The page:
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Agriculture, Main Point To State Fair
A soggy start to the Illinois State Fair.
"With agriculture also
comes rain and so the livestock competitions are continuing," said Bob
Flider, Illinois Ag Director. "The kids are still in there. They're
showing their livestock. People are still having a great time here at
the state fair."
A muddy track postponed harness racing for three days.
is the fastest dirt mile track in the world and we have a very
experienced crew that has been doing yeomans work, trying to get it
prepared for the races," said Jeff Squibb, Illinois Department of Agriculture.
But a few setbacks didn't stop fairgoers from enjoying what the event is really all about - agriculture.
The fair itself was started as a celebration of agriculture and also to educate farmers to bring in the most modern farming methods and the newest equipment, and to help educate farmers on what's out there so that really, the fair's roots we hold true to that even today.
Educating the smallest fairgoers.
"Looking at the little pigs cuz they're so cute," said Tessa Raddatz of Effingham.
"I've been looking at the animals and I milked a cow," said Camden Raddatz, also of Effingham.
To addressing the tough issues in farming.
"We're trying to get the farm bill out the door as soon as possible," said Scherrie Giamanco, State Executive Director of Illinois FSA. "It's hard to do. It's completely new and we want to make sure we don't make any mistakes."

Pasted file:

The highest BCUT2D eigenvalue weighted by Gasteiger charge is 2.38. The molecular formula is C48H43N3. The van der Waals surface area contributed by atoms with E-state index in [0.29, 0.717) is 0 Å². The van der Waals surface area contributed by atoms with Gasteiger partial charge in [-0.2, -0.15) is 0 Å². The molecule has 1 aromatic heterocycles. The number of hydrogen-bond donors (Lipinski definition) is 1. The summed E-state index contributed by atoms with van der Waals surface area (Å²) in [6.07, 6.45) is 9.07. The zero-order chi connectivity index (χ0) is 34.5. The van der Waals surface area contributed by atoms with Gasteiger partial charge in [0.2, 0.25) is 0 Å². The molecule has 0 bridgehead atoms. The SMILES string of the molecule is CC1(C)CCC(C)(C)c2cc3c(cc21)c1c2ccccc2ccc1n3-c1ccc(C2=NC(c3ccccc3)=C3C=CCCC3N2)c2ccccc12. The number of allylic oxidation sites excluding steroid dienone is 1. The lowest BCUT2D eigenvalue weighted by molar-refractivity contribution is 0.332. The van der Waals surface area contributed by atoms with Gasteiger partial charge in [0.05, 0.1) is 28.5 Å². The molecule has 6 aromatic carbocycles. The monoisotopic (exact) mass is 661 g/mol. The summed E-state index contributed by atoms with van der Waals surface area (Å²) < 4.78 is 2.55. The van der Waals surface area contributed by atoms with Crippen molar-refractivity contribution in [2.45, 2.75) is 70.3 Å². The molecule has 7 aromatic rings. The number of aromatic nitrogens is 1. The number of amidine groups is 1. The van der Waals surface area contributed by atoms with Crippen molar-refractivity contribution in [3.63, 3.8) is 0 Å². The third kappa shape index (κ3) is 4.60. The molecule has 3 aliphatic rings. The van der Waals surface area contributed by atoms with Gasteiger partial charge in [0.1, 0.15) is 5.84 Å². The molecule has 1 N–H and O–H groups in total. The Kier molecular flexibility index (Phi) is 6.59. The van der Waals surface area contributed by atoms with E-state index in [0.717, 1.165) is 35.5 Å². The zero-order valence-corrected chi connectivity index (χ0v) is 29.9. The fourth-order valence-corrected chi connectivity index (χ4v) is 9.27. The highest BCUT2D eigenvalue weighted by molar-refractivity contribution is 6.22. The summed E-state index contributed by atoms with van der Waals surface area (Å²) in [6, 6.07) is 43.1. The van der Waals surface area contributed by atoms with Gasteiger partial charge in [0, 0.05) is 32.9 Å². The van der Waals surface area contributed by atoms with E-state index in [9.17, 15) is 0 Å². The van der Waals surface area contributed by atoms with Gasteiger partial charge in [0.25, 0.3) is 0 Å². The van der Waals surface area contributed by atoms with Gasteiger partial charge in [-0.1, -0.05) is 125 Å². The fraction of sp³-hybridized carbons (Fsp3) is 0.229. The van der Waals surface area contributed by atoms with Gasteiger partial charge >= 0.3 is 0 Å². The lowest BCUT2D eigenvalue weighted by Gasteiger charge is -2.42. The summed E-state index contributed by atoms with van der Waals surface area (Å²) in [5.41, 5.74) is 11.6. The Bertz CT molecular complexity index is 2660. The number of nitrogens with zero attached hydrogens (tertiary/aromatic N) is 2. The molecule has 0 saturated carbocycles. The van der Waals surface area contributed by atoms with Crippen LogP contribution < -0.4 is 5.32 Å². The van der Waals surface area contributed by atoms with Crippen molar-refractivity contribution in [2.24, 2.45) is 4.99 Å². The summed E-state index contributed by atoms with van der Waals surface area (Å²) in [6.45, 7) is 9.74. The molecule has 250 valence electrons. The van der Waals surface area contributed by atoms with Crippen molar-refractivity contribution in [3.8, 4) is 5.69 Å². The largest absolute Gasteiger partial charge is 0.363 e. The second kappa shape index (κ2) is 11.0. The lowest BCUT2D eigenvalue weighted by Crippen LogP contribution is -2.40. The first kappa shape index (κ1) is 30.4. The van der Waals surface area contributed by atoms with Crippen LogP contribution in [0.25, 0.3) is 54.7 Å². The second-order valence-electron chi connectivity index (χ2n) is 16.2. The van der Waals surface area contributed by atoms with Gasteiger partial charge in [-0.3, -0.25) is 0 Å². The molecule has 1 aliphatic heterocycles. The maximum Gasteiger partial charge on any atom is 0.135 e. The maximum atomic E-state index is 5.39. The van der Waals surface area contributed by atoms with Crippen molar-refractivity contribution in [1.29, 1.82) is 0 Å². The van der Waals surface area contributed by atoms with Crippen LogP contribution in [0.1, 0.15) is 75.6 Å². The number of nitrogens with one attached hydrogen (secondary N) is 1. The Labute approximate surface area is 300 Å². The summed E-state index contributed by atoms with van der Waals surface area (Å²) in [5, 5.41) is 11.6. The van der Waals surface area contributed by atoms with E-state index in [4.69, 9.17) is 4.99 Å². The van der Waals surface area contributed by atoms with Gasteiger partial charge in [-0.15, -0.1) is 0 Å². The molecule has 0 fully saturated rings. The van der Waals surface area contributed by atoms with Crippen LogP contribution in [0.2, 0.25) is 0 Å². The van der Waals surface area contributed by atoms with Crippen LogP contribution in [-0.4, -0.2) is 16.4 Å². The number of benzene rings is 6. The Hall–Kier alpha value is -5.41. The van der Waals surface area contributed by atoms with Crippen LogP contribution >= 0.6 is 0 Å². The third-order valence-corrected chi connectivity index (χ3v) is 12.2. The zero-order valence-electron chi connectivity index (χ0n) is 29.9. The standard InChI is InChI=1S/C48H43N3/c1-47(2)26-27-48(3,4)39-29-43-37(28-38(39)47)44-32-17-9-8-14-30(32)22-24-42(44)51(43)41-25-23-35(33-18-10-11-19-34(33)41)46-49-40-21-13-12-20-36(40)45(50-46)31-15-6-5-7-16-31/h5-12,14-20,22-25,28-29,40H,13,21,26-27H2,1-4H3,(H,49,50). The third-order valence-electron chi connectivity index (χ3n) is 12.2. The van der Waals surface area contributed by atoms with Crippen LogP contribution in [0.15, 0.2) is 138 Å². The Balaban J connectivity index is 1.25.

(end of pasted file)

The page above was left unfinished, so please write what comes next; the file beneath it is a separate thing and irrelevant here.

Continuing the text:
It's no mistake the best competitive auctioneers in the state are found at the fair's bid calling contest.
"Auctioneers are very prominent in the ag industry in Illinois," said Ryan Jordan of the Illinois State Auctioneers Association.
"They have a lot to do with the values, whether it be from farm land, farm machinery," said Brian Curless, Illinois State Auctioneers Association and the 2013 state auctioneer champion.
Livestock is also one of the values. Like at the Governor's Sale of Champions, where the prize-winner junior livestock are auctioned off to the highest bidder.
"It's kind of the pinnacle for the young people showing their animals and the hard work that they do," said auctioneer, Bill Decker. "It gives them the chance to spotlight their activities, and with their hard work, they know what they might accomplish to being a champion."
And being a champion has its rewards. 12-year-old Shaylee Varner of Morris smashed existing records when her grand champion steer sold for $100,000.
"I was like 'wow.' I didn't know that was going to happen at all," Varner said.
Not only are those at the fair making memories, some, like Varner, are making their dreams come true.
"I'm probably going to put it in the bank for college," Varner said. "Probably something for agriculture of just being a teacher."